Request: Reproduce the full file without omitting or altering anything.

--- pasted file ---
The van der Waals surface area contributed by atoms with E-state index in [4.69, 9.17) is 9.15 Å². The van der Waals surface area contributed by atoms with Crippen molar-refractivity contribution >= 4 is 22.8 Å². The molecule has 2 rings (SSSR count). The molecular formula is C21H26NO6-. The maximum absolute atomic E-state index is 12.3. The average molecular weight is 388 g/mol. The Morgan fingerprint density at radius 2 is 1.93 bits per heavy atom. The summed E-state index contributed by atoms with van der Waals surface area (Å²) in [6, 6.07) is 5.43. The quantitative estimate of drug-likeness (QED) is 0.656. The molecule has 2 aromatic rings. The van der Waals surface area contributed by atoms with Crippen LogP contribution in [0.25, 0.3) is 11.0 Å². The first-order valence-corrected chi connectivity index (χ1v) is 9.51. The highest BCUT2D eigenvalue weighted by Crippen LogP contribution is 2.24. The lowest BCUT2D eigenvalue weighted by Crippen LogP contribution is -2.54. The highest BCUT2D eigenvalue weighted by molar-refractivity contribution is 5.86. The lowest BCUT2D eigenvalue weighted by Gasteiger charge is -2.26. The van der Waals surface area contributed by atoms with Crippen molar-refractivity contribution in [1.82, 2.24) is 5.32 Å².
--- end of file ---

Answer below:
The van der Waals surface area contributed by atoms with E-state index in [4.69, 9.17) is 9.15 Å². The van der Waals surface area contributed by atoms with Crippen molar-refractivity contribution >= 4 is 22.8 Å². The molecule has 2 rings (SSSR count). The molecular formula is C21H26NO6-. The maximum absolute atomic E-state index is 12.3. The average molecular weight is 388 g/mol. The Morgan fingerprint density at radius 2 is 1.93 bits per heavy atom. The summed E-state index contributed by atoms with van der Waals surface area (Å²) in [6, 6.07) is 5.43. The quantitative estimate of drug-likeness (QED) is 0.656. The molecule has 2 aromatic rings. The van der Waals surface area contributed by atoms with Crippen LogP contribution in [0.25, 0.3) is 11.0 Å². The first-order valence-corrected chi connectivity index (χ1v) is 9.51. The highest BCUT2D eigenvalue weighted by Crippen LogP contribution is 2.24. The lowest BCUT2D eigenvalue weighted by Crippen LogP contribution is -2.54. The highest BCUT2D eigenvalue weighted by molar-refractivity contribution is 5.86. The lowest BCUT2D eigenvalue weighted by Gasteiger charge is -2.26. The van der Waals surface area contributed by atoms with Crippen molar-refractivity contribution in [1.82, 2.24) is 5.32 Å².